Why Chefs Love to Cook Barbecue Slideshow
October 13, 2012
The Guy Who Doesn't Screw Around
Jeffrey Coon, executive chef, Dinosaur Bar-B-Que, New York City
"I love cooking barbecue because you take cuts of meat that are usually unmanageable, you work 'em, you use your knowledge, you smoke 'em low and slow, you make great product outta what a lotta people consider not so good… But it's always a challenge every day. I love it and I've been doin' it for 20 years now. We don't [screw] around and we take it serious."
He's not kidding — Coon once worked 36 hours straight on the line at Meatopia.
Just Loves It
"It's fun because I'm a barbecue guy — I'm a retired New York City police officer, and I started competitive barbecuing but that's how I got into this.
Probably brisket and pork shoulder are my two favorites. Brisket is just so good — you know, if you cook brisket properly, 200 to 225 degrees, for about 12 to 16 hours, it comes out unbelievably good, and the same thing with pork shoulder, with all those special rubs and injections, you can get a really great product."
The Guy Likes Pork
"Pork. Love pork — I like pork butts, I like a little bit of fat in my meat; I don't like meat that doesn't have any fat. Great bark on the skin so it has a nice seasoned crust on the outside so it's the first thing you taste when you bite in, and then you taste the nice, moist tender meat inside of that. It's that slow process to get that cooked in — really, really good, strong flavors into the meat."
Don't Put Barbecue in a Box
Oliver Gift, executive chef, Lowcountry, New York City
"For a lot of young chefs, I think barbecue is a great avenue… there's such a broad range in this food and style.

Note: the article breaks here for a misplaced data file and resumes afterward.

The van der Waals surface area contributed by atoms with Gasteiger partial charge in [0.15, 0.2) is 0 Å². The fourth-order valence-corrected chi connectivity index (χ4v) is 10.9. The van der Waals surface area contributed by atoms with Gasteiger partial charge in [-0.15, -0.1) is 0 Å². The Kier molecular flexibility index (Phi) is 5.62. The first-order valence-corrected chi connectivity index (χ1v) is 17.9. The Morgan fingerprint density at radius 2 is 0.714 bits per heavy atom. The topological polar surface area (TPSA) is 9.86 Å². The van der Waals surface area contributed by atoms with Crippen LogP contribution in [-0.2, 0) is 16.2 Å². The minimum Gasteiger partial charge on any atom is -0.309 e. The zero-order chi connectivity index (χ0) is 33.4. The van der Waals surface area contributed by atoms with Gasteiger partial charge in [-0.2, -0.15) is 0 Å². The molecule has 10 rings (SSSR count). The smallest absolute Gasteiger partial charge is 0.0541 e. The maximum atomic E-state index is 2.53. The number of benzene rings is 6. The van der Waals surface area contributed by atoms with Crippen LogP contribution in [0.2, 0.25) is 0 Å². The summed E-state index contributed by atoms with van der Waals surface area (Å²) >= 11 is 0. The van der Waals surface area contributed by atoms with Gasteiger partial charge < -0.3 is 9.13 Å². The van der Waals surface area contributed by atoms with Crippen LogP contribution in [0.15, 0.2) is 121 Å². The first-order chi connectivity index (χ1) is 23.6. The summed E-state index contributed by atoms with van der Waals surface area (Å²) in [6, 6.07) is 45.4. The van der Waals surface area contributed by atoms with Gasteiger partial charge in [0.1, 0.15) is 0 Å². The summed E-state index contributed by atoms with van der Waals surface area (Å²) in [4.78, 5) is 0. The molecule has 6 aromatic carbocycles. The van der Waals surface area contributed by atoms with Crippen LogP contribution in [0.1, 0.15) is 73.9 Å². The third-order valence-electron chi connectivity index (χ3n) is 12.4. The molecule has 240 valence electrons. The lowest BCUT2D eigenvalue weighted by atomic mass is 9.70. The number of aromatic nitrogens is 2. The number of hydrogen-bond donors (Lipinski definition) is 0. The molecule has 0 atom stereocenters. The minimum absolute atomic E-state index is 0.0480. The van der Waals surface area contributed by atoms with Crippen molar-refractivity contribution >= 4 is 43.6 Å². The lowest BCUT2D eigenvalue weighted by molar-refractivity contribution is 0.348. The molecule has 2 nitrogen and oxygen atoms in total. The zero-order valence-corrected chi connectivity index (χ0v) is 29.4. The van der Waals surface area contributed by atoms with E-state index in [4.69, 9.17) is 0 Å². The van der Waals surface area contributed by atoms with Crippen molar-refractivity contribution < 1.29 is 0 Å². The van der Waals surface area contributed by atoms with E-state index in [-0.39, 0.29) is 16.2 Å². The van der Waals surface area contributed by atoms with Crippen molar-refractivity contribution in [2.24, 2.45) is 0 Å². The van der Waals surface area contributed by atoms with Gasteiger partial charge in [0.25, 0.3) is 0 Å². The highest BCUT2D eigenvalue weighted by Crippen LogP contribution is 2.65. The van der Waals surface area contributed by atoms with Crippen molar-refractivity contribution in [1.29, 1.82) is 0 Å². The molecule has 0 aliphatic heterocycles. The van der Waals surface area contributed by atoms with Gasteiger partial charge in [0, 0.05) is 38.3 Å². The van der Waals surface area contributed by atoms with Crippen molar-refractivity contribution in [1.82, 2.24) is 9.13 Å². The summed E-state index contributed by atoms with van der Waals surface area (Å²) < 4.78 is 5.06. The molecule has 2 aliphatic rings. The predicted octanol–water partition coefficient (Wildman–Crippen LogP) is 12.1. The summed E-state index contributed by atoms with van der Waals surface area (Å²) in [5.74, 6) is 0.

It's not so much "Southern" [anymore] — it's worldwide; I have a menu item, a pork slider that's very Asian… in its preparation, for example. I try to take the whole gamut of the world and bring it back down for inspiration — I don't think it's really for somebody to lock [barbecue] into a specific area."
The People Person
Simon Glenn, chef and "number one conspirator," Tchoup Shop BBQ, Williamsburg, Brooklyn, N.Y.
"It's especially good when you get away from the kitchen walls, and you're sitting there and you're at the grill, serving people right there, watching people eat your food interactively."
Jeff Lutonsky, co-owner, Mable's Smokehouse & Banquet Hall, Williamsburg, Brooklyn, N.Y.
"I enjoy cooking with barbecue because it's constantly changing. It takes five minutes to learn and a lifetime to master, basically. So, there are so many different variables that can really throw off something working with cheap cuts of meat, cheap vegetables... so you take something that used to be tossed away and then just with a lot of love and attention, then you transform that into something that's really special and kind of amazing that blows people away."
The Brisket Man
Daniel DeLaney, owner, BrisketLab, Williamsburg, Brooklyn, N.Y. (opening Oct. 31, 2012)
"Brisket is the most difficult protein to cook, but if you nail it, really nail it, it's mind-blowing — really, really mind-blowing."
Jason DeCrow/AP Images for Udi's Gluten Free Foods
Rocco DiSpirito, celebrity chef, television show host, and James Beard Award-winning cookbook author
"I think what's great about barbecue is it's always delicious and it's something everyone can do. And it's usually when men get involved in cooking so it's kind of a fun opportunity for men to contribute to getting the family together for dinner." Indeed, men do like their meat.